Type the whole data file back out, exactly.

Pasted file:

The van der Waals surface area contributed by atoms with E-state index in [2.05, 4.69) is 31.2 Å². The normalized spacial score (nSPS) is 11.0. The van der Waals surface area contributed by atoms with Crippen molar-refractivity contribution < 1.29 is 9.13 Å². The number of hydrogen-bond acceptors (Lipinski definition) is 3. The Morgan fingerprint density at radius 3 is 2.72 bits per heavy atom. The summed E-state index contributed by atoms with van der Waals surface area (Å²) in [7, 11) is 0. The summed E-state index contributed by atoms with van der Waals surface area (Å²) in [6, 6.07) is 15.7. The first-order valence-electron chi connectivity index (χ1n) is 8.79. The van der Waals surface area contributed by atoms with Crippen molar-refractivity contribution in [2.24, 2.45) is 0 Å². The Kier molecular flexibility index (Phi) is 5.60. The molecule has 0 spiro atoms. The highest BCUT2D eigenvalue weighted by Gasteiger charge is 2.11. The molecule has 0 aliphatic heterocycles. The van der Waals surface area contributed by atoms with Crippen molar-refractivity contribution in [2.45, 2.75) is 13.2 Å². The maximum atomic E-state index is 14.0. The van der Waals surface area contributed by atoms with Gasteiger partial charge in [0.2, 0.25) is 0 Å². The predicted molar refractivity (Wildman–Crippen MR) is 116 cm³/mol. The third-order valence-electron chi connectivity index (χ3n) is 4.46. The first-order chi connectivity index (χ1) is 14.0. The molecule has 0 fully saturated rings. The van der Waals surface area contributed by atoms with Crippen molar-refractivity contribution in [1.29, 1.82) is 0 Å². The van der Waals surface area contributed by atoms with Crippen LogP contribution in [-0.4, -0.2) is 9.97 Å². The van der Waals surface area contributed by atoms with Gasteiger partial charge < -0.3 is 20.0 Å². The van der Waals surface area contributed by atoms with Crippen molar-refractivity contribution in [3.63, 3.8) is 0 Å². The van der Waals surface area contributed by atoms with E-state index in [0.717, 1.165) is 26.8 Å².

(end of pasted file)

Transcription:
The van der Waals surface area contributed by atoms with E-state index in [2.05, 4.69) is 31.2 Å². The normalized spacial score (nSPS) is 11.0. The van der Waals surface area contributed by atoms with Crippen molar-refractivity contribution < 1.29 is 9.13 Å². The number of hydrogen-bond acceptors (Lipinski definition) is 3. The Morgan fingerprint density at radius 3 is 2.72 bits per heavy atom. The summed E-state index contributed by atoms with van der Waals surface area (Å²) in [7, 11) is 0. The summed E-state index contributed by atoms with van der Waals surface area (Å²) in [6, 6.07) is 15.7. The first-order valence-electron chi connectivity index (χ1n) is 8.79. The van der Waals surface area contributed by atoms with Crippen molar-refractivity contribution in [2.24, 2.45) is 0 Å². The Kier molecular flexibility index (Phi) is 5.60. The molecule has 0 spiro atoms. The highest BCUT2D eigenvalue weighted by Gasteiger charge is 2.11. The molecule has 0 aliphatic heterocycles. The van der Waals surface area contributed by atoms with Crippen molar-refractivity contribution in [2.45, 2.75) is 13.2 Å². The maximum atomic E-state index is 14.0. The van der Waals surface area contributed by atoms with Gasteiger partial charge in [0.2, 0.25) is 0 Å². The predicted molar refractivity (Wildman–Crippen MR) is 116 cm³/mol. The third-order valence-electron chi connectivity index (χ3n) is 4.46. The first-order chi connectivity index (χ1) is 14.0. The molecule has 0 fully saturated rings. The van der Waals surface area contributed by atoms with Crippen molar-refractivity contribution in [1.29, 1.82) is 0 Å². The van der Waals surface area contributed by atoms with Crippen LogP contribution in [-0.4, -0.2) is 9.97 Å². The van der Waals surface area contributed by atoms with Gasteiger partial charge < -0.3 is 20.0 Å². The van der Waals surface area contributed by atoms with Crippen molar-refractivity contribution in [3.63, 3.8) is 0 Å². The van der Waals surface area contributed by atoms with E-state index in [0.717, 1.165) is 26.8 Å².